CROUCH: At that time I was coming up, everybody knew that there was a West Coast sound and it was supposed to be this cerebral, cool glass of water, if you will, version of jazz. And at the same time, though, there was this movement in New York that was rejecting that. It was called 'the hard bop group.' So you had these guys with these light tones playing at the Pacific Ocean, then, at the Atlantic Ocean, you had these guys who were playing this hard, powerful kind of stuff. So in some sense, one group thought of the East Coast sound as a masculine sound and the West Coast sound as a feminine sound. The guys from the East Coast, they also thought of it as a white way of doing it. They thought it was just white jazz.
SMITH: West Coast Jazz?
CROUCH: Yeah. West Coast to them was a code term for 'white' at that time, yeah. Because most of the guys who played that way were white guys -- Jerry Mulligan, Chet Baker, Paul Desmond, Brubeck - all those guys, those were the guys. Shorty Rogers, there were a bunch of guys. They were mostly white guys.
SMITH: So it was white jazz and it was more feminine and cool?
CROUCH: See there's always been a white jazz. And the white jazz has always been about taking the less aggressive aspects of the music and making a style out of that. Now, there have always been black musicians, though, who had that same feeling; so it's not a matter of [race.]" The West Coast style mostly came from people responding to Lester Young's way of playing. Now you know, Lester Young was a black guy playing in Kansas City or in the Kansas City and came to New York with the Count Bassie band. Now he had a light tone. He, as they used to say, swung like crazy with a very poetic approach to playing. So a lot of white guys zeroed in on him. They liked his approach to playing.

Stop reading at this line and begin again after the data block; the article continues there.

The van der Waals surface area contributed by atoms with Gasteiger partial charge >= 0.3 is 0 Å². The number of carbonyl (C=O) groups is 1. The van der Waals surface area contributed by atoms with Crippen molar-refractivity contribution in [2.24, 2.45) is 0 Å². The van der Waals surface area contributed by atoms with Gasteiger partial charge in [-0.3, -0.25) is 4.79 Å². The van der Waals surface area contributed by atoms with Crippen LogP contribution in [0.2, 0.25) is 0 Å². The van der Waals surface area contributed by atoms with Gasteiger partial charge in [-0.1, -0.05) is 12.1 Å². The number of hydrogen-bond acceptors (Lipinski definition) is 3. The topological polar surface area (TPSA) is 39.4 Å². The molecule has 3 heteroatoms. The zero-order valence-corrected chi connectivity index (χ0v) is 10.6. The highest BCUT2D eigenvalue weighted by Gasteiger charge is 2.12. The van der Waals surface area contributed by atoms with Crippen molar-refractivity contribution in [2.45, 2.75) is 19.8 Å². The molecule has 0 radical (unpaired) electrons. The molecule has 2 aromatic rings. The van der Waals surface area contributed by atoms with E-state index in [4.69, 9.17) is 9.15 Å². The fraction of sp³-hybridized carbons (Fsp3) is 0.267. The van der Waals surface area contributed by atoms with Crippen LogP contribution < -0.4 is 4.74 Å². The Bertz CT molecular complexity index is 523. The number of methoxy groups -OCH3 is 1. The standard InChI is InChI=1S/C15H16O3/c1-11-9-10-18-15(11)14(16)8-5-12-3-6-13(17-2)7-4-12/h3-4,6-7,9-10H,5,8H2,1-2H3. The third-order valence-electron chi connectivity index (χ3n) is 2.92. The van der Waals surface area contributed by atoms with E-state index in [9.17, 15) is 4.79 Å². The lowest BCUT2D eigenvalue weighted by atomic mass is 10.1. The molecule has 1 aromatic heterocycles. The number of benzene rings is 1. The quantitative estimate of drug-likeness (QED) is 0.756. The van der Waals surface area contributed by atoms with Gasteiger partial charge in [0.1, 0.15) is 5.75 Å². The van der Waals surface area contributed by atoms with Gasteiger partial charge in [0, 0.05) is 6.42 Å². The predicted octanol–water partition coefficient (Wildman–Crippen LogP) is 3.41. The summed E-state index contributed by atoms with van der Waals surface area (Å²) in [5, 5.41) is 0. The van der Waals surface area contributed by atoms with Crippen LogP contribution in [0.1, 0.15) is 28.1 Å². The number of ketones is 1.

SMITH: Dave took a lot of criticism for his style. The critics saw Desmond as lyrical and etherial and floating over but Dave is banging away. In fact, a lot of the critics said, "He's just playing those block chords and he's bashing the piano." They didn't get it.
CROUCH: Some of 'em didn't like him, yeah. Dave Brubeck doesn't really fit in the light version of West Coast Jazz. See Dave Brubeck is interesting because his way of playing seems to have not very much to do with those other guys. But I think that was the appeal of his band, too, was that he had those two elements. In other words, you had like the cool, fluid kind of playing that you got with Paul Desmond and then you had a much more aggressive kind of powerhouse approach from Brubeck. So you got that big contrast between the fluid way Paul Desmond played and the way Brubeck played. And I think that that was a lot of the appeal of the band.
SMITH: So Brubeck's a bit different himself, personally, 'cause he's pounding those block chords and he's playing Back Home in Indiana and things like that. He's really, you know, he's really bashing it. Um, but he still gets a rap from the East Coast that he's, you know, West Coast, white, too cool, too sophisticated?
CROUCH: I think Dave put out a record called Jazz Red Hot and Cool, which was recorded here in New York sometime in the mid-fifties. And I think that that was his response; that was his answer was that, in other words, we got both of 'em. You come to hear us, you hear both inclinations in the music. But the same thing could be true about Duke Ellington. Duke Ellington had very ethereal, refined things that he played in his band. And he also had hair-raising, wild, stomping pieces. So I think that Brubeck was the kinda guy for whom the music meant both of those things.